News / Middle East

Iranian Rights Activists Criticize Tehran's Satellite Jamming

An Iranian man walks past a satellite dish on a rooftop in northern Tehran, January 15, 2011.
An Iranian man walks past a satellite dish on a rooftop in northern Tehran, January 15, 2011.

Two prominent Iranian human rights activists are calling on the European Union and United States to take action against European satellite companies who host Iranian state programming.

Nobel Peace Prize winner and human-rights lawyer Shirin Ebadi and the director of the International Campaign for Human Rights in Iran Hadi Ghaemi made the comments on Friday in an opinion article in the Wall Street Journal Europe.

Ebadi and Ghaemi criticize satellite companies, Eutelsat and Arqiva, for broadcasting the "libelous programs" of the Iranian government, while allowing Tehran to jam U.S. and European broadcasting into Iran via the same companies' satellites.

Ghaemi spoke to VOA's Persian News Network on Friday, saying Iran uses its state-run media outlets to defame anyone who speaks out against the state.

"The Iranian radio and television actually work very closely with the intelligence and security forces to the point that we have many testimonies of former detainees that have been interrogated by cameraman and so called staff of the IRIB," said Ghaemi.

The human rights activist said the European satellite companies are not doing anything to stop the Iranian government from jamming the signals of international broadcasters. He said they are instead hiding behind their contractual obligations with the Tehran.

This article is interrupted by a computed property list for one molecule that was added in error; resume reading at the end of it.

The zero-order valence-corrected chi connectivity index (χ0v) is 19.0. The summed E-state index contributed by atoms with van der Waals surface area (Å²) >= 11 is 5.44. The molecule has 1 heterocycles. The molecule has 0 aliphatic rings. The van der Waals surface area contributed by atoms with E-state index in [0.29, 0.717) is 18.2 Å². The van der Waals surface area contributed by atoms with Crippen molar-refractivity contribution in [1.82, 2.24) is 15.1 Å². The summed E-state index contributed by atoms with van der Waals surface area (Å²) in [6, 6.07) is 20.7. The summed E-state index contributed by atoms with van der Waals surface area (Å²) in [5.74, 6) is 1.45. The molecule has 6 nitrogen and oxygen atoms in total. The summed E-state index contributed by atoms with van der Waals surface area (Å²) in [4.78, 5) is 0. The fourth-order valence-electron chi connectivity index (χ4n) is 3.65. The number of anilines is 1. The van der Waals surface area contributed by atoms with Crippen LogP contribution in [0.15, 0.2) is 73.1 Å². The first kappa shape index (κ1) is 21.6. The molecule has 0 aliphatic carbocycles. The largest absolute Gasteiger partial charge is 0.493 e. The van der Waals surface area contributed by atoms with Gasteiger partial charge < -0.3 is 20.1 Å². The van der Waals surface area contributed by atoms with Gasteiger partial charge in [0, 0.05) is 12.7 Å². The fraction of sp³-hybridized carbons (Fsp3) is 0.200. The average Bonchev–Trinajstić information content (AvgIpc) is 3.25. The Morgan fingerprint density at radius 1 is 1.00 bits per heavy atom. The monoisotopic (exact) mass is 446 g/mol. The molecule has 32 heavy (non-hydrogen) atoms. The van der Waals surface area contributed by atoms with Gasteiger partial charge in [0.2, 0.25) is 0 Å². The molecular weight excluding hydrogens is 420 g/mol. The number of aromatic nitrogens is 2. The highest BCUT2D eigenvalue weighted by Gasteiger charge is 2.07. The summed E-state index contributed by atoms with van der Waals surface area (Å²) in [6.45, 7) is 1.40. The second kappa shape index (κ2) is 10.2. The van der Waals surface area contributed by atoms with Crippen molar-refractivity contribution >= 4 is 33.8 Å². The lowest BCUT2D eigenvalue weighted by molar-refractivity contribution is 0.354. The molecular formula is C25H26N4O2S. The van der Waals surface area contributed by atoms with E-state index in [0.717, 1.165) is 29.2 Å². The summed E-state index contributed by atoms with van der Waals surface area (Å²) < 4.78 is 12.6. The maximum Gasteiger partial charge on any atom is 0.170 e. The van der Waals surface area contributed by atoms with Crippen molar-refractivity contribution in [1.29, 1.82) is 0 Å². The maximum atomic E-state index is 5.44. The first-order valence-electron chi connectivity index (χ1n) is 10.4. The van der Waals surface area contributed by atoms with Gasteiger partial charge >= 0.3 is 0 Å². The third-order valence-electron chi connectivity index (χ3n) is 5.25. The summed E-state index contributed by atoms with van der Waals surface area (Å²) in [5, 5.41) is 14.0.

"The companies are not necessarily breaking international law, but they are providing services to a government that is the leader in breaking international law," Ghaemi added.

The activists point out in their article that the companies have downgraded the Farsi language broadcasting of the British Broadcasting Corporation and the Voice of America from a popular satellite to a less accessible one.

International broadcasters, VOA, BBC, Deutsche Welle and others, this week condemned the "deliberate interference" of their satellite signals in countries such as Iran.

Both Eutelsat and Arqiva did not return calls from VOA seeking comment. Eutelsat issued an appeal to international and European regulatory authorities last month to end the jamming of its satellites in Iran.

Meeting in London, the directors of the broadcasting organizations issued a statement, saying they have seen an "escalation" in pressure tactics from the Iranian government on media being accessed by audiences in Iran.

The broadcasting entities urged regulatory authorities to take action against those disrupting satellite signals on the ground. They asked this issue be discussed at an upcoming meeting of the International Telecommunication Union in Geneva.

Tehran views broadcasters Voice of America, BBC Persian and Deutsche Welle as illegally beaming their programs into the country.

You May Like

Multimedia Social Media Documenting, Not Driving, Hong Kong Protests

Unlike in Arab Spring uprisings, pro-democracy protesters in Hong Kong aren't relying on Twitter and Facebook to organize, but social media still plays a role More

Bambari Hospital a Lone Place of Help in Violence-Plagued CAR

Only establishment still functioning in CAR's second city is main hospital More

This forum has been closed.
Comments
     
There are no comments in this forum. Be first and add one

Featured Videos

Your JavaScript is turned off or you have an old version of Adobe's Flash Player. Get the latest Flash player.
The Legacy of Jimmy Carter: The Preacher from Plainsi
X
October 01, 2014 10:45 AM
It is common in the United States to see tourists flock to sites associated with America's presidents. Some are privately owned and others are run by the National Park Service or the National Archives -- but most have helped draw business and people into the towns and cities where they are located. As VOA’s Kane Farabaugh reports, there is one particular presidential hometown that is unique in what it has to offer those who make the trip.